Joey smiles at him. Oh, you two! Just make out already! "Pace, I don't know," Joey says. "Don't you think this is a little too delicate to handle without a plan?" Pacey grins and says that, while he appreciates her love of organized living, he doesn't exactly know how to schedule life-changing decisions. Joey admits that she just needs to know who's going to call whom and when. Mid-plan-making, however, Pacey stops her. "Like you've ever needed an excuse to call," he says, and smiles and leans in to kiss her, but she moves her face away gently. "I should go," she says. I don't understand why they don't just make out. What's so wrong with making out? Can someone please make out here? "Of course," Pacey tells her. Joey starts to go, but then turns and smiles. "About that pizza," she says. "Well, that would be an entirely different story," Pacey agrees, and they stare longingly at each other, right into the credits. Is "pizza" a code word for "making out"? I really don't get why they have to do all this talking about everything. I mean, I get it -- this show is all about people running their sassholes when they probably ought to just shut up and make out -- but it's ceased to be interesting. Television is a visual medium. Can someone on this show actually do something for once instead of talking us all to death?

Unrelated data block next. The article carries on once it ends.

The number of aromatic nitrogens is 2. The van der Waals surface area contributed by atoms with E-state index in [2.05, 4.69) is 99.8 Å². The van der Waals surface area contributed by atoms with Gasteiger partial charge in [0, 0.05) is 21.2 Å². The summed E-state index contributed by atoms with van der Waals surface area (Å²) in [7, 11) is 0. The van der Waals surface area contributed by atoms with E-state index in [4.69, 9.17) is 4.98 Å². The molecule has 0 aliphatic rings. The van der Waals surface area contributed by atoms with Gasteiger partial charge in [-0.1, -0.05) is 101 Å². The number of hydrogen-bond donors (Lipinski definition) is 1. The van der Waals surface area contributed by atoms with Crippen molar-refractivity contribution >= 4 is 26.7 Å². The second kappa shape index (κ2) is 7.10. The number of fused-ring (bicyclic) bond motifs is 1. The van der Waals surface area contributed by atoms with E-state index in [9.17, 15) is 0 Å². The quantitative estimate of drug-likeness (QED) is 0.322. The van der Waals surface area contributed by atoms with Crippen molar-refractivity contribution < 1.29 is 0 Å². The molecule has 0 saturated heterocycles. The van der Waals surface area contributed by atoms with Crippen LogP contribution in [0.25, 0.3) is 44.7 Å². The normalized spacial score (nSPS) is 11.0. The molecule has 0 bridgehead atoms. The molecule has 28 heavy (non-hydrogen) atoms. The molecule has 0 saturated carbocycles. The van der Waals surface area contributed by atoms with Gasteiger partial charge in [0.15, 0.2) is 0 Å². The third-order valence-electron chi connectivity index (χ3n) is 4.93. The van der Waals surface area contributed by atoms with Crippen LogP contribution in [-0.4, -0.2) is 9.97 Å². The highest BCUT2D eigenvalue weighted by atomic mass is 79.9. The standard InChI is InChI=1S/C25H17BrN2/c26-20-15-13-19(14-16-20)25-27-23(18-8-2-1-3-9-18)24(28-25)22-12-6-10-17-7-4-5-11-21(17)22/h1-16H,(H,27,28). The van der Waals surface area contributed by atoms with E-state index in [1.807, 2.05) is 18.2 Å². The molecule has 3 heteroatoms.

Worthington College For Girls Who, Against All Reason, Will Not Make Out With Pacey. Joey and Professor Flip-Flops walk through campus together. He, by the way, is remarkably well-preserved, because he really could pass as a student rather than a professor. I think that's partially because James Van Der Beek is aging so poorly, but the show has us conditioned to believe that he's nineteen, which means that, comparatively, Flip-Flops is believable as, like, a grad student. Anyway, Flip-Flops is harassing Joey to have pity on him and watch Harley, because he's scored a hot date with a sociology professor. He says that Joey and Harley can study and he can "try and find a button-down shirt from this decade." Joey rolls her eyes and agrees, although she tells him that she's unsure about "this whole dating thing." She thinks he needs to "look inward." Flip-Flops smirks. "You're so wise, since distance left you single," he snarks. Joey has no response to this, so Flip-Flops continues, telling her that Harley has been "extra loopy" lately. "I think she's into the drugs," he worries. Joey assures him that Harley's loopy behavior can be attributed to hormones, and tells him not to worry about it. He doesn't seem to hear this, telling her that Harley has pictures of boys pasted over her bed. "Why there, Potter? What purpose do you suppose those pictures could serve in that particular location?" he asks. Joey stops and looks at him. She assures him that Harley is normal, "even clichéd." My question is this: Why do we care about Harley's hormonal development? She's been on two episodes. Could it be that she's here to teach Joey a lesson? Surely not! Anyway, Flip-Flops retorts that he corrupted "a lot of normal girls," and he'd rather Harley turned out like Joey: "Anxious, bookish, prone to having boyfriends who live far, far away." Joey sarcastically thanks him and keeps walking. "So, no boys at the house. No boys calling the house. No boys slowing down walking past the house," Flip-Flops calls after her. Joey turns and warns him that the more attractive he makes the opposite sex seem, the more Harley will want to bone one of them. Well, not in so many words. "I've just accepted that I am powerless against the high school alpha male. I can't fight them, so I'm going to build a moat around the house," Flip-Flops sighs. He's really kind of grown on me. Is that wrong? I guess I always fall for the snarky adult who says mean things to the protagonist. At this point, Flip-Flops asks Joey about her high school boyfriend, which stops her in her tracks. She shortly responds that "people change," and walks away. "Three-thirty, Potter. And leave your open mind at home!" Flip-Flops calls after her.